Little Laura's emotions shift from anger to unbearable guilt when the brother she thought she resented dies in infancy.Truly believing that she has robbed her beloved Pa of the one thing he wanted most in the world, Laura runs away with a desire to make t
This is far and away the finest episode in the entire series--a favorite of Melissa Gilbert\'s and simply a landmark episode in the series\' 10-year run.
This episode depicts the finest of childhood innocence and weaves a beautiful sense of faith into the plot that will no doubt leave you in tears. It\'s been said numerous times that Laura Ingalls Wilder\'s books--and this television series by extension--have one major underlying source: Laura\'s relationship with her Pa. The stories revolve around the entire Ingalls family, yes, but with episodes like this it is clear as day that it is really about Laura and her bond with her father.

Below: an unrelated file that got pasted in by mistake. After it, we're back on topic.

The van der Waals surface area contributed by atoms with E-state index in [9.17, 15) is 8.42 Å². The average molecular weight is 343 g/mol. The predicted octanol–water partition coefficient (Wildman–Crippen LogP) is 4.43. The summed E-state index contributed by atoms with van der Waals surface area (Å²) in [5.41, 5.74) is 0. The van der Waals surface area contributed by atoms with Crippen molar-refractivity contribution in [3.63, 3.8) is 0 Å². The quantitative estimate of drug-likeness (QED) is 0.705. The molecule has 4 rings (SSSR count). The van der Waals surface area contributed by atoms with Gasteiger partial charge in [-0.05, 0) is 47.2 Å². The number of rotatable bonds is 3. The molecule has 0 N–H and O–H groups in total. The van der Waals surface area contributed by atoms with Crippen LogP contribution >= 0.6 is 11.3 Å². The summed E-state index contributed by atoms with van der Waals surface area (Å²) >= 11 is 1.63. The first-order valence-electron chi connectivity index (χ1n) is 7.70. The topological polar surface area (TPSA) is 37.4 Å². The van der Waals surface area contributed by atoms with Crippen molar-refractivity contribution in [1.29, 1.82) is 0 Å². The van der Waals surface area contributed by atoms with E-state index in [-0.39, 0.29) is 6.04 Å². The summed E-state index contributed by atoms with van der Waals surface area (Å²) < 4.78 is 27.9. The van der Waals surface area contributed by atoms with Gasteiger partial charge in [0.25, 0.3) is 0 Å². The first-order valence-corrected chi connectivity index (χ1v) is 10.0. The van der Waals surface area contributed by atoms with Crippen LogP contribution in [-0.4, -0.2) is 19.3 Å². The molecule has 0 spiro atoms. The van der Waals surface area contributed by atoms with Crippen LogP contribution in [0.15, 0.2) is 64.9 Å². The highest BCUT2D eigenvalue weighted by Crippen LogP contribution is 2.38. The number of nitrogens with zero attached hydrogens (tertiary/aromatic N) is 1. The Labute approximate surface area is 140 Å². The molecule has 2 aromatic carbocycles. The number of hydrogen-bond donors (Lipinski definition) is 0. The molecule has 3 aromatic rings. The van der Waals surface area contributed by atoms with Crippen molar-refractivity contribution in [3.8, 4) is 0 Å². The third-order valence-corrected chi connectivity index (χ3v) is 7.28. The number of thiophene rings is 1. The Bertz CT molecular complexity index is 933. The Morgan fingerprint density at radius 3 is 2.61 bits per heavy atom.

Michael Landon and Melissa Gilbert had phenomenol chemistry on-screen as father and daughter, and this very episode leaves you wondering how they managed to do it so beautifully. Melissa Gilbert was a gem of an actress, even at that young age, and we all know what a legendary talent Michael Landon was. I have grown to love this series and all its episodes, but if ever asked what my favorite is, nothing holds a candle to the emotionally charged and spiritually uplifting \"The Lord is My Shepherd.\"
The only problem with The Lord is my Shepard part two